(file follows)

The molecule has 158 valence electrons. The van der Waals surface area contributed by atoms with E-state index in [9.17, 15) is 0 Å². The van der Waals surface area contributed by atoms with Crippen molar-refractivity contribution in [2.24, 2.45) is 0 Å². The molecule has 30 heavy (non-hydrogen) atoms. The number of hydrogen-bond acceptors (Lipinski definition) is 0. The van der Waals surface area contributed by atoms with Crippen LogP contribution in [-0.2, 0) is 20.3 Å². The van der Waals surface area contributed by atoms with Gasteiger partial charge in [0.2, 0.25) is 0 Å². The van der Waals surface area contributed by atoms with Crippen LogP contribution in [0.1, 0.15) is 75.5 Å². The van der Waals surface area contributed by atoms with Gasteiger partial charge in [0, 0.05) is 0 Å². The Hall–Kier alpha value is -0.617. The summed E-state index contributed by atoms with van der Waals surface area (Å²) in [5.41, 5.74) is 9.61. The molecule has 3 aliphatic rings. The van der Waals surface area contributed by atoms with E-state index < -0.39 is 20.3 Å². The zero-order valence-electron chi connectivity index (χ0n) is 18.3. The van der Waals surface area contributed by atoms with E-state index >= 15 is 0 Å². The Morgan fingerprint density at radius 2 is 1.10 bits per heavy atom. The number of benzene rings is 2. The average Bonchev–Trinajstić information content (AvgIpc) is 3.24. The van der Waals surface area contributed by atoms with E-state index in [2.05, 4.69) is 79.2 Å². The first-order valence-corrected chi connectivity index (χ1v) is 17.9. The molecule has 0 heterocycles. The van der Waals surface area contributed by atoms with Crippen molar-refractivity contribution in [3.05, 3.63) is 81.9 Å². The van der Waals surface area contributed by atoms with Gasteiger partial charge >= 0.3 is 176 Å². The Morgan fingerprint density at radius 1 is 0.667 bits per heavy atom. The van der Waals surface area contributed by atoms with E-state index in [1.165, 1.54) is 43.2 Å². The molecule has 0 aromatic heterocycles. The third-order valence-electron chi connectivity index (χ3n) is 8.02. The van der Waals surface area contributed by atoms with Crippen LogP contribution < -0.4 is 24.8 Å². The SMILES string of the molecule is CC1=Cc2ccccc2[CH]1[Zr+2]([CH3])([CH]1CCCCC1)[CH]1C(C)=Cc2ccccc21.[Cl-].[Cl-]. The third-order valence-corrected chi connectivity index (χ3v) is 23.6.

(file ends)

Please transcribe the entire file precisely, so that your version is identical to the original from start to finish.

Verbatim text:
The molecule has 158 valence electrons. The van der Waals surface area contributed by atoms with E-state index in [9.17, 15) is 0 Å². The van der Waals surface area contributed by atoms with Crippen molar-refractivity contribution in [2.24, 2.45) is 0 Å². The molecule has 30 heavy (non-hydrogen) atoms. The number of hydrogen-bond acceptors (Lipinski definition) is 0. The van der Waals surface area contributed by atoms with Crippen LogP contribution in [-0.2, 0) is 20.3 Å². The van der Waals surface area contributed by atoms with Gasteiger partial charge in [0.2, 0.25) is 0 Å². The van der Waals surface area contributed by atoms with Crippen LogP contribution in [0.1, 0.15) is 75.5 Å². The van der Waals surface area contributed by atoms with Gasteiger partial charge in [0, 0.05) is 0 Å². The Hall–Kier alpha value is -0.617. The summed E-state index contributed by atoms with van der Waals surface area (Å²) in [5.41, 5.74) is 9.61. The molecule has 3 aliphatic rings. The van der Waals surface area contributed by atoms with E-state index < -0.39 is 20.3 Å². The zero-order valence-electron chi connectivity index (χ0n) is 18.3. The van der Waals surface area contributed by atoms with E-state index >= 15 is 0 Å². The Morgan fingerprint density at radius 2 is 1.10 bits per heavy atom. The number of benzene rings is 2. The average Bonchev–Trinajstić information content (AvgIpc) is 3.24. The van der Waals surface area contributed by atoms with E-state index in [2.05, 4.69) is 79.2 Å². The first-order valence-corrected chi connectivity index (χ1v) is 17.9. The molecule has 0 heterocycles. The van der Waals surface area contributed by atoms with Crippen molar-refractivity contribution in [3.05, 3.63) is 81.9 Å². The van der Waals surface area contributed by atoms with Gasteiger partial charge >= 0.3 is 176 Å². The Morgan fingerprint density at radius 1 is 0.667 bits per heavy atom. The van der Waals surface area contributed by atoms with E-state index in [1.165, 1.54) is 43.2 Å². The molecule has 0 aromatic heterocycles. The third-order valence-electron chi connectivity index (χ3n) is 8.02. The van der Waals surface area contributed by atoms with Crippen LogP contribution < -0.4 is 24.8 Å². The SMILES string of the molecule is CC1=Cc2ccccc2[CH]1[Zr+2]([CH3])([CH]1CCCCC1)[CH]1C(C)=Cc2ccccc21.[Cl-].[Cl-]. The third-order valence-corrected chi connectivity index (χ3v) is 23.6.